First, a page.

A homosexual-rights organization is lining up big-name corporations for a new lobbying effort: convince the U.S. Supreme Court to force a Christian baker to violate his conscience.
Anticipating the Dec. 12 oral arguments from Colorado baker Jack Phillips, the Human Rights Campaign has convinced Apple, Amazon, Citi, and Marriott to sign their names to a friend-of-the-court brief that will be reviewed by the justices.
The Masterpiece Cake Shop case is viewed as a looming landmark decision after the controversial Obergefell decision in 2015, which delighted homosexual-rights supporters by finding an Equal Protection right for homosexual marriage in the U.S. Constitution.
"Businesses that are open to the public should be open to anyone and should not discriminate based on an individual's identity," a spokesperson for the HRC said in an Oct. 31 media call in which OneNewsNow participated.
"When they offer a good or service to the public," the spokesperson continued, "that should be offered to anyone who is able to purchase that service, and there shouldn't be an exception for wedding-related services."
Yet the Colorado baker and others who have run afoul of liberal anti-discrimination laws have repeatedly insisted that they never turned away customers due to their "identify"– homosexual or otherwise. What they turned away, instead, was an order they refused to fill for moral reasons.
"If I was judging people, I wouldn't allow them in my store," Phillips (pictured above) told the left-wing hosts of "The View" in July, shortly after the high court announced it would hear the case, which began with a lawsuit in 2012.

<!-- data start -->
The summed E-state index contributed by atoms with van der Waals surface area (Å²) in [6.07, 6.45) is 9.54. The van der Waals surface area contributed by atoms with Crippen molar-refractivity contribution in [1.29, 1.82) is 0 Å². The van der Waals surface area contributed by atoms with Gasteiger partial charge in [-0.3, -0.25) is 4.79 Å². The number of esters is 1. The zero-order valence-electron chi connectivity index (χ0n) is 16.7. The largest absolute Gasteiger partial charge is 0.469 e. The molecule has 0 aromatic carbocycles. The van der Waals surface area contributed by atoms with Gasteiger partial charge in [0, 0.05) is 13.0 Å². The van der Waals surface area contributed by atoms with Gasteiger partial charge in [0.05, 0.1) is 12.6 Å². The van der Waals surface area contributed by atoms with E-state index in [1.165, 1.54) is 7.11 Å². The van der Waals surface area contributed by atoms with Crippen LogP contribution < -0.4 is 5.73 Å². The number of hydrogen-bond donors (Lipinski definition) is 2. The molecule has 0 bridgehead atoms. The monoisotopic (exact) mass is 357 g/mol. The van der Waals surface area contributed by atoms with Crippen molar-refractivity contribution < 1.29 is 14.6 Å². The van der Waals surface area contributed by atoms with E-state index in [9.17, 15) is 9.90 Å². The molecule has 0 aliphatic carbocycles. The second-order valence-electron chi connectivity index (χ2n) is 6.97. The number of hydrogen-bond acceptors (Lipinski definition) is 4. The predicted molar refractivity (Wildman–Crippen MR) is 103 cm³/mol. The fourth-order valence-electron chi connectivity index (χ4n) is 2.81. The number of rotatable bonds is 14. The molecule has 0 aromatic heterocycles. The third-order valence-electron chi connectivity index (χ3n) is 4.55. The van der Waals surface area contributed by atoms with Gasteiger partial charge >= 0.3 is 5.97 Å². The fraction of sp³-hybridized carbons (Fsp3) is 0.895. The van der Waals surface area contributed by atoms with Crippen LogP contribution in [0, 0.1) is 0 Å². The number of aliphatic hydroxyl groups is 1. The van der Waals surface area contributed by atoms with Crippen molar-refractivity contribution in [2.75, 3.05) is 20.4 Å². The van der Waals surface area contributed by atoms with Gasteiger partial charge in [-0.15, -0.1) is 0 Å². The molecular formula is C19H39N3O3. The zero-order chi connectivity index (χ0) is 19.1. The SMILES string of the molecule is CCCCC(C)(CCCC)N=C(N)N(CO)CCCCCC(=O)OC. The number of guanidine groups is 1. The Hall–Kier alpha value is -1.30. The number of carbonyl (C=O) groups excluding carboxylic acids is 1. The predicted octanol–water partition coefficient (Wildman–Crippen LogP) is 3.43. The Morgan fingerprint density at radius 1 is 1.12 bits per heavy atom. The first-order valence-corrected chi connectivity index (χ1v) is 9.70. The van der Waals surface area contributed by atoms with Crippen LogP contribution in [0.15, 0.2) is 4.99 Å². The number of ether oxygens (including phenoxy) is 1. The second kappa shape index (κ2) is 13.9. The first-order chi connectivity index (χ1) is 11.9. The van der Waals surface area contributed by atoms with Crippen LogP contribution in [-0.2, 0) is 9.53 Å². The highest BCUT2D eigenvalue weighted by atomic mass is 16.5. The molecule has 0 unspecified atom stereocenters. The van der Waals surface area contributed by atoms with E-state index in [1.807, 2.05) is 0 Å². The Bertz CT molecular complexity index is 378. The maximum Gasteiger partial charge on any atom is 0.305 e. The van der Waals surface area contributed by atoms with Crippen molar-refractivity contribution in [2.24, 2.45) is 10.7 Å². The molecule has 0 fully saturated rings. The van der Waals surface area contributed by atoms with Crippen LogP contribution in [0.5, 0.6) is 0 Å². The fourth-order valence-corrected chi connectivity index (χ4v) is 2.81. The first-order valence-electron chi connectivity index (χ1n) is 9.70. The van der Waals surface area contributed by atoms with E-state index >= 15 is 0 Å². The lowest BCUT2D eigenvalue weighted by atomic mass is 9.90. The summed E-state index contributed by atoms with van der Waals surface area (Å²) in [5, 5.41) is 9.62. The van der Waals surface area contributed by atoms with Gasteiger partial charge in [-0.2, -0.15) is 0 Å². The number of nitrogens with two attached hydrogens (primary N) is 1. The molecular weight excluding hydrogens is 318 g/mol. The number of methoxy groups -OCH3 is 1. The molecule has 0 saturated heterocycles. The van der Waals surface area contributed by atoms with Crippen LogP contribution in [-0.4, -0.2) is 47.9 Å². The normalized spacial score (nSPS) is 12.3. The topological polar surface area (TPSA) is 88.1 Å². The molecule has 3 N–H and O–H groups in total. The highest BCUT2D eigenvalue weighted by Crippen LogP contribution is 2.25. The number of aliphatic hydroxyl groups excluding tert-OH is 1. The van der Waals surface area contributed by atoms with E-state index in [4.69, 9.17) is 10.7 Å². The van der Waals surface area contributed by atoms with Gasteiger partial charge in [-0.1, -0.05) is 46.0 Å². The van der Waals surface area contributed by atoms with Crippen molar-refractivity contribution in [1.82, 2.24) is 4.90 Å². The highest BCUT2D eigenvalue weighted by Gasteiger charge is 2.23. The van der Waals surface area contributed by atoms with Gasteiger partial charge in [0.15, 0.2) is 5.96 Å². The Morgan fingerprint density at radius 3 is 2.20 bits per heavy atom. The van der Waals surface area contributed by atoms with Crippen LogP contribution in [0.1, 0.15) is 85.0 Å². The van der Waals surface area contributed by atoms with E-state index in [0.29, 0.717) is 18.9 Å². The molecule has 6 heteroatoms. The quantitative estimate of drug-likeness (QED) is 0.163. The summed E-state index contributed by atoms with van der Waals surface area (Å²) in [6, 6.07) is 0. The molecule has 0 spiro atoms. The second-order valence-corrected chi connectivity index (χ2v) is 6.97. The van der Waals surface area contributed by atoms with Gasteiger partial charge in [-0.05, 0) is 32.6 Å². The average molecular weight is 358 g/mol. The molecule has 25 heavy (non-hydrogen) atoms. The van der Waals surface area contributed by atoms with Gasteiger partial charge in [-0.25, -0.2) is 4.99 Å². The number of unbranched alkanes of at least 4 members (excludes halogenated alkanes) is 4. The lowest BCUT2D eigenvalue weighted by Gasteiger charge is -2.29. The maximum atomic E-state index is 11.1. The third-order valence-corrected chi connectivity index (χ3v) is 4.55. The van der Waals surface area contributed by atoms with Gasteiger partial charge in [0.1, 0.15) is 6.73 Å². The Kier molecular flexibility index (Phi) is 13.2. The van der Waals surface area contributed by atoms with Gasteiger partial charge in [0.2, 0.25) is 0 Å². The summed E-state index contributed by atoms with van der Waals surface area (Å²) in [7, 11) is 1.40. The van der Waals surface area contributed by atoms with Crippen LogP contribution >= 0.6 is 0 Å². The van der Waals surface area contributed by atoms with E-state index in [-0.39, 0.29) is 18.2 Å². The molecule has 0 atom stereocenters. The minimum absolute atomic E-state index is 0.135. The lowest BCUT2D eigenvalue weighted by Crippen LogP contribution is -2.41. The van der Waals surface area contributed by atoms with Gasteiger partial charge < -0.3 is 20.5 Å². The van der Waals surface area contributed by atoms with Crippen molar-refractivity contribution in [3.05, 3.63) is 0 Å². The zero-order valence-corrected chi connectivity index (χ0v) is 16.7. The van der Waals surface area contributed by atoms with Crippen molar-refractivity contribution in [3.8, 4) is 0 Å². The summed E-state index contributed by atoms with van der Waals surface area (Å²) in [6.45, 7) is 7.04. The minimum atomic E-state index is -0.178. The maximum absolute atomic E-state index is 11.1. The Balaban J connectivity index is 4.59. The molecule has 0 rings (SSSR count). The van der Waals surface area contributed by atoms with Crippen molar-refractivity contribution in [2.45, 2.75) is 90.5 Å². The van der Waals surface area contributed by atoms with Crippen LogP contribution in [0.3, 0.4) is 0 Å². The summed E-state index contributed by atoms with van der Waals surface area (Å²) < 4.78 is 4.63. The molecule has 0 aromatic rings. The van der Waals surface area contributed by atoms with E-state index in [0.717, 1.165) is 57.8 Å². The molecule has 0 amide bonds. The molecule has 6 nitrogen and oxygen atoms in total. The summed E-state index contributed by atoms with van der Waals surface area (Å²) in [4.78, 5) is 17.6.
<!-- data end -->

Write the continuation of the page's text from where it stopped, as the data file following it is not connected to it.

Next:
Phillips went on state that he has also turned down orders for bawdy-themed bachelor cakes and Halloween cakes with evil-themed decorations.
That stance mirrors the policy of Blaine Adamson, a Kentucky print shop owner who turned down a t-shirt order for a gay rights parade. Sued by a local human rights commission, Adamson won his legal fight after telling the court he has turned down business from a strip club while he has fulfilled orders from homosexual customers in the past.
OneNewsNow reported in a 2015 story that a lesbian business owner came to Adamson's defense, pointing out that her online print business could be forced, for example, to print anti-gay messages for the controversial Westboro Baptist Church. Yet that view is rare among homosexual activists - at least in public - who equate the Masterpiece case to a 21st century civil rights issue.
Just because the current culture suggests a man should be able to marry a man, and a woman should be able to marry a woman, the culture should not force an artist to participate in that event, says Robert Kuykendall of 2nd Vote.
"And that's essentially what Jack Phillips is. He's an artist and he expresses himself through his cakes," he says, "And when it comes to being involved in a wedding, a wedding vendor does not provide just a service or provide a good to be picked up. They are intimately involved with an event that is more than just a simple business transaction."
Regarding HRC and its corporate allies, Kuykendall says most Americans would be appalled to learn that these well-known corporations have joined with the homosexual lobbying group to fight a Christian baker in a landmark legal case that affects religious liberties.
"Essentially with this case, the Masterpiece Cakes case is a religious liberty issue," he says. "And HRC, the LGBT left and these companies like Marriott, Apple and Citi, want to say you have to participate in a same-sex wedding, even if your religious belief says that marriage is between one man and one woman."